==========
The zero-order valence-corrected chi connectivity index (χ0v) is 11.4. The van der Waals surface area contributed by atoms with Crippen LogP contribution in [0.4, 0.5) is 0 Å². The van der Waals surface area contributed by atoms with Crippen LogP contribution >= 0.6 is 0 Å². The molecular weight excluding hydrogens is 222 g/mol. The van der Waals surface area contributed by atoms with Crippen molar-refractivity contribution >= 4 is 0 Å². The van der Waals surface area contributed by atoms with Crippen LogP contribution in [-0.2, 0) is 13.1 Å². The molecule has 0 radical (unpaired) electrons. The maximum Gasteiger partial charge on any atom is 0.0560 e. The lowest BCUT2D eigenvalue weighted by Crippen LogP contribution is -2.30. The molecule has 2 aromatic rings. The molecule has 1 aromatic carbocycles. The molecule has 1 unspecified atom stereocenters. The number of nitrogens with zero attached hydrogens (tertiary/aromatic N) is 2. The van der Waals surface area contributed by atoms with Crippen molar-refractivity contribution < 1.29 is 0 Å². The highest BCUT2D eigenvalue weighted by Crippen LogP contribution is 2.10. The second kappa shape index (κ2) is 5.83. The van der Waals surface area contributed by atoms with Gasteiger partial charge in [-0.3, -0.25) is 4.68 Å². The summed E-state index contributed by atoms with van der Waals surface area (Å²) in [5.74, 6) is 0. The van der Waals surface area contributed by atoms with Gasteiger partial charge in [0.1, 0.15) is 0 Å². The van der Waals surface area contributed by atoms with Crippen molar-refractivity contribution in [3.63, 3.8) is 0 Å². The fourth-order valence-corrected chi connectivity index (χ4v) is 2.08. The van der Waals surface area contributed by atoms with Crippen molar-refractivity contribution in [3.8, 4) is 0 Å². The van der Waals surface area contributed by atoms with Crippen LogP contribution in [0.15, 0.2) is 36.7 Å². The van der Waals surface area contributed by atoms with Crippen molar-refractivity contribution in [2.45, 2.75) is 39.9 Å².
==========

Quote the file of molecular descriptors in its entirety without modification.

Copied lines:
The zero-order valence-corrected chi connectivity index (χ0v) is 11.4. The van der Waals surface area contributed by atoms with Crippen LogP contribution in [0.4, 0.5) is 0 Å². The van der Waals surface area contributed by atoms with Crippen LogP contribution >= 0.6 is 0 Å². The molecular weight excluding hydrogens is 222 g/mol. The van der Waals surface area contributed by atoms with Crippen molar-refractivity contribution >= 4 is 0 Å². The van der Waals surface area contributed by atoms with Crippen LogP contribution in [-0.2, 0) is 13.1 Å². The molecule has 0 radical (unpaired) electrons. The maximum Gasteiger partial charge on any atom is 0.0560 e. The lowest BCUT2D eigenvalue weighted by Crippen LogP contribution is -2.30. The molecule has 2 aromatic rings. The molecule has 1 aromatic carbocycles. The molecule has 1 unspecified atom stereocenters. The number of nitrogens with zero attached hydrogens (tertiary/aromatic N) is 2. The van der Waals surface area contributed by atoms with Crippen molar-refractivity contribution < 1.29 is 0 Å². The highest BCUT2D eigenvalue weighted by Crippen LogP contribution is 2.10. The second kappa shape index (κ2) is 5.83. The van der Waals surface area contributed by atoms with Gasteiger partial charge in [-0.3, -0.25) is 4.68 Å². The summed E-state index contributed by atoms with van der Waals surface area (Å²) in [5.74, 6) is 0. The van der Waals surface area contributed by atoms with Gasteiger partial charge in [0.1, 0.15) is 0 Å². The van der Waals surface area contributed by atoms with Crippen molar-refractivity contribution in [3.63, 3.8) is 0 Å². The fourth-order valence-corrected chi connectivity index (χ4v) is 2.08. The van der Waals surface area contributed by atoms with Crippen molar-refractivity contribution in [3.8, 4) is 0 Å². The van der Waals surface area contributed by atoms with Crippen LogP contribution in [0.15, 0.2) is 36.7 Å². The van der Waals surface area contributed by atoms with Crippen molar-refractivity contribution in [2.45, 2.75) is 39.9 Å².